In many ways, Howell represented the kind of vulnerable parent the federal law was meant to help. Not only was her newborn going through withdrawal, but Howell also was homeless. Jaslynn’s father had died three months earlier from a heroin overdose. “I feel I was lucky my daughter had to stay (in the hospital) that long because I had no place to take her,” she said.
After she and Jaslynn were released, Howell said, they went to live with her late boyfriend’s father and then to a women’s shelter. She said the hospital gave her about four micro-doses of morphine to finish weaning Jaslynn off opioids. Howell herself continued to use methadone and other drugs, she said.
Today, she said, she wishes she had been reported to child protection services when Jaslynn was born. “I would have welcomed the help,” Howell said, “and it would have changed my life.”
In the case of Brayden Cummings, the 6-week-old who was accidentally suffocated by his mother in Pennsylvania, child welfare authorities learned of the boy only after it was too late.
In September, Brayden’s mother, Tory Schlier, pleaded guilty to involuntary manslaughter and was sentenced to at least 15 months in prison. At sentencing, she told a judge that she had been happy when she got pregnant but “very scared to bring a helpless human being into the world knowing that child would be my responsibility.”
Schlier’s drug problems were no secret. When Tory was a teenager, her parents had sought the county’s help for her “incorrigible behavior and drug use,” a state report said. On probation for theft and pregnant with Brayden, Schlier was jailed in May 2014 after testing positive for heroin, documents show. A judge released her on July 31 – about a month before Brayden was born – on the condition that she take methadone, the opioid-replacement drug.
The lawyer representing Schlier in Brayden’s death said that the baby’s life could have been saved had the hospital alerted social services. But when Schlier and Brayden were sent home, attorney Jennifer Rapa said, “no watch was in effect and no services were offered.”
Not even the county officials who reviewed Brayden’s death can explain why.
The review team was led by child protection workers at Carbon County Children and Youth Services, the local welfare agency. In a report early this year that has not previously been made public, the team wondered how Schlier “could have been seen by so many different professionals before and after the baby’s birth and yet no one considered calling Children and Youth to file a report.”
Even though Schlier was on methadone during her pregnancy, social services were not alerted, the review team wrote. Then, after Brayden was born drug-dependent, he “was prescribed methadone following birth yet no one had called Children and Youth.”
Brayden was seen “by his pediatrician, who was also aware of the baby being on methadone, but yet no one had called Children and Youth,” the review team wrote.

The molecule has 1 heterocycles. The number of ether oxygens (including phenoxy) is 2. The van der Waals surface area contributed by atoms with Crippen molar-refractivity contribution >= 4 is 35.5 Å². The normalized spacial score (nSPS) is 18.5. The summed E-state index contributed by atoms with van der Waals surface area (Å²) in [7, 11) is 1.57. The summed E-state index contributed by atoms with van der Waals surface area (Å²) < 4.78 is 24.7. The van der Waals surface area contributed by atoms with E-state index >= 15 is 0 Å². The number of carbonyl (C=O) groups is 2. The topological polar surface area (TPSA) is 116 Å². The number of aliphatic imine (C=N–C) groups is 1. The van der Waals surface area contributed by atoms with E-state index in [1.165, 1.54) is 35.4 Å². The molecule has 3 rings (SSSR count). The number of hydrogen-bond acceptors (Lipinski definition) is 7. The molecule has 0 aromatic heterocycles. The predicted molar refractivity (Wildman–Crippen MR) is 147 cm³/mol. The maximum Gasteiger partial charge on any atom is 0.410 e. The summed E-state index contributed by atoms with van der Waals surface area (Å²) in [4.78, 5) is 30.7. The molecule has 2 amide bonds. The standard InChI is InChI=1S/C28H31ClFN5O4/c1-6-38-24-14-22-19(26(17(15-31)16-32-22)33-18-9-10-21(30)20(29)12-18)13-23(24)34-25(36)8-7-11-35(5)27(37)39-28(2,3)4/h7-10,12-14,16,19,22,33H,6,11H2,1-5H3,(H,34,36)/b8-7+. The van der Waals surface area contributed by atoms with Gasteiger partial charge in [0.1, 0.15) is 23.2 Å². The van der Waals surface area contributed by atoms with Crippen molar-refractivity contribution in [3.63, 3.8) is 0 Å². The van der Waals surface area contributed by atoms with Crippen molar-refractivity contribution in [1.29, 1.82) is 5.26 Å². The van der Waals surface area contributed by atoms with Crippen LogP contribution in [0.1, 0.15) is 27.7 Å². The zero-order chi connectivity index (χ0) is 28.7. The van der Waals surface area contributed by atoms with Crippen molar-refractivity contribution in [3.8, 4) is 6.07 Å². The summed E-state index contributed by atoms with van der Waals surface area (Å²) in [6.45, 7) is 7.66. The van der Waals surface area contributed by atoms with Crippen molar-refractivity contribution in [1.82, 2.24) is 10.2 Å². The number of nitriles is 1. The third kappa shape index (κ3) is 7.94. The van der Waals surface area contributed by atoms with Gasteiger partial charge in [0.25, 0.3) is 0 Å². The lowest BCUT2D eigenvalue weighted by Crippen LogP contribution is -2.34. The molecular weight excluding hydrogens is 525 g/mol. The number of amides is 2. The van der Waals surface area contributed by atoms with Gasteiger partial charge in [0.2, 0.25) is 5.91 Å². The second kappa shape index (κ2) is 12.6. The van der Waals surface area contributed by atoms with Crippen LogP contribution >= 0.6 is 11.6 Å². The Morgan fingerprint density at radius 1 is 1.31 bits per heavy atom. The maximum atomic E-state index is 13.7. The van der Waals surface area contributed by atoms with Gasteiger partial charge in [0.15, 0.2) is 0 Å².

The pediatrician, Narayana Gajula, said he was surprised to learn from Reuters that the hospital never reported the case. At the time, Pennsylvania required doctors, including Gajula, to report all cases in which a child was born drug-dependent, as the federal law spells out.
“There’s no doubt this baby was at risk, and the mother had already been on drugs,” Gajula said. He said that his office generally calls child protective services when babies seem at risk of neglect or abuse. He assumed hospital administrators automatically reported the case to social workers, he said. “I don’t know what transpired at the hospital.”
Citing patient privacy, Brian Downs, a spokesman for the Lehigh Valley Health Network, said neither the hospital nor its staff doctors will comment on the case or the county’s report.
Gajula said he saw Brayden twice in the week before the baby’s death, and “it seemed to be going fine.”
It wasn’t, Schlier wrote in a letter to Reuters from prison. She said she wished that the hospital “had someone check in at our home daily to see how things were going,” for her and for Brayden. “I was an addict, and it was well known to everyone, but no one seemed to care!”
It isn’t clear who finally did alert child welfare officials to Brayden. The state’s report redacted that information. But the report does note that the phone call didn’t come until early this year – 80 days after the baby had died.
In June, state lawmakers voted to change the policy for reporting babies born dependent on drugs: They loosened it. Today, if a drug-dependent baby is born to a mother using prescribed drugs – such as the methadone Schlier had been taking – doctors no longer need to alert social services.
Pennsylvania’s safety net for the babies of the opioid epidemic is now weaker than it was when Brayden Cummings died.
(Part one in a series: "Helpless & Hooked: the most vulnerable victims of America's opioid epidemic")
(Reporting by Duff Wilson and John Shiffman; Edited by Blake Morrison. Additional reporting by Mimi Dwyer and Blake Morrison)